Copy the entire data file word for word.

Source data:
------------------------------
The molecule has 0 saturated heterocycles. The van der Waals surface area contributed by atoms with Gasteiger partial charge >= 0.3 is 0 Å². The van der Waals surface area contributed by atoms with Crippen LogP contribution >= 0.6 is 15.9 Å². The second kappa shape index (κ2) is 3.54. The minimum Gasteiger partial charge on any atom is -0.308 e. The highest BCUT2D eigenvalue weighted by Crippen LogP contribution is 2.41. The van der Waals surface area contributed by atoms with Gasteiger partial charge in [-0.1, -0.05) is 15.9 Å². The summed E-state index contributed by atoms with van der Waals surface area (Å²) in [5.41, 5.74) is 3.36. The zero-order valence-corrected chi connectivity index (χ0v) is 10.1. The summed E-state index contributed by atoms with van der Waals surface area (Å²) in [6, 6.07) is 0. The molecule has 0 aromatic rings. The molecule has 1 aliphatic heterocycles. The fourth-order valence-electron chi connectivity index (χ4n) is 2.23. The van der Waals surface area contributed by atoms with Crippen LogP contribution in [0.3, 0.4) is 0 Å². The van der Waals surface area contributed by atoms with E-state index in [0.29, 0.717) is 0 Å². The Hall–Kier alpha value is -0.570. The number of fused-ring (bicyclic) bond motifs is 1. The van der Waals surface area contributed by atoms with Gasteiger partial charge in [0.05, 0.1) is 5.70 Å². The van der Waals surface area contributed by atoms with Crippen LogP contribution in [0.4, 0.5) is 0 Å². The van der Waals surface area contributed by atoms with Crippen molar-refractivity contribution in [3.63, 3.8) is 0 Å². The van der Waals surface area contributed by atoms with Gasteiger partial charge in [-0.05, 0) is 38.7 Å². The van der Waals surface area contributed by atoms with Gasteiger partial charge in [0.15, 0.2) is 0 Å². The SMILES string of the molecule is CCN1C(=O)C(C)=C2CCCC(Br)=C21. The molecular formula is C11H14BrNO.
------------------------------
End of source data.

The molecule has 0 saturated heterocycles. The van der Waals surface area contributed by atoms with Gasteiger partial charge >= 0.3 is 0 Å². The van der Waals surface area contributed by atoms with Crippen LogP contribution >= 0.6 is 15.9 Å². The second kappa shape index (κ2) is 3.54. The minimum Gasteiger partial charge on any atom is -0.308 e. The highest BCUT2D eigenvalue weighted by Crippen LogP contribution is 2.41. The van der Waals surface area contributed by atoms with Gasteiger partial charge in [-0.1, -0.05) is 15.9 Å². The summed E-state index contributed by atoms with van der Waals surface area (Å²) in [5.41, 5.74) is 3.36. The zero-order valence-corrected chi connectivity index (χ0v) is 10.1. The summed E-state index contributed by atoms with van der Waals surface area (Å²) in [6, 6.07) is 0. The molecule has 0 aromatic rings. The molecule has 1 aliphatic heterocycles. The fourth-order valence-electron chi connectivity index (χ4n) is 2.23. The van der Waals surface area contributed by atoms with Crippen LogP contribution in [0.3, 0.4) is 0 Å². The van der Waals surface area contributed by atoms with E-state index in [0.29, 0.717) is 0 Å². The Hall–Kier alpha value is -0.570. The number of fused-ring (bicyclic) bond motifs is 1. The van der Waals surface area contributed by atoms with Gasteiger partial charge in [0.05, 0.1) is 5.70 Å². The van der Waals surface area contributed by atoms with Crippen LogP contribution in [0.4, 0.5) is 0 Å². The van der Waals surface area contributed by atoms with Crippen molar-refractivity contribution in [3.63, 3.8) is 0 Å². The van der Waals surface area contributed by atoms with Gasteiger partial charge in [-0.05, 0) is 38.7 Å². The van der Waals surface area contributed by atoms with Gasteiger partial charge in [0.15, 0.2) is 0 Å². The SMILES string of the molecule is CCN1C(=O)C(C)=C2CCCC(Br)=C21. The molecular formula is C11H14BrNO.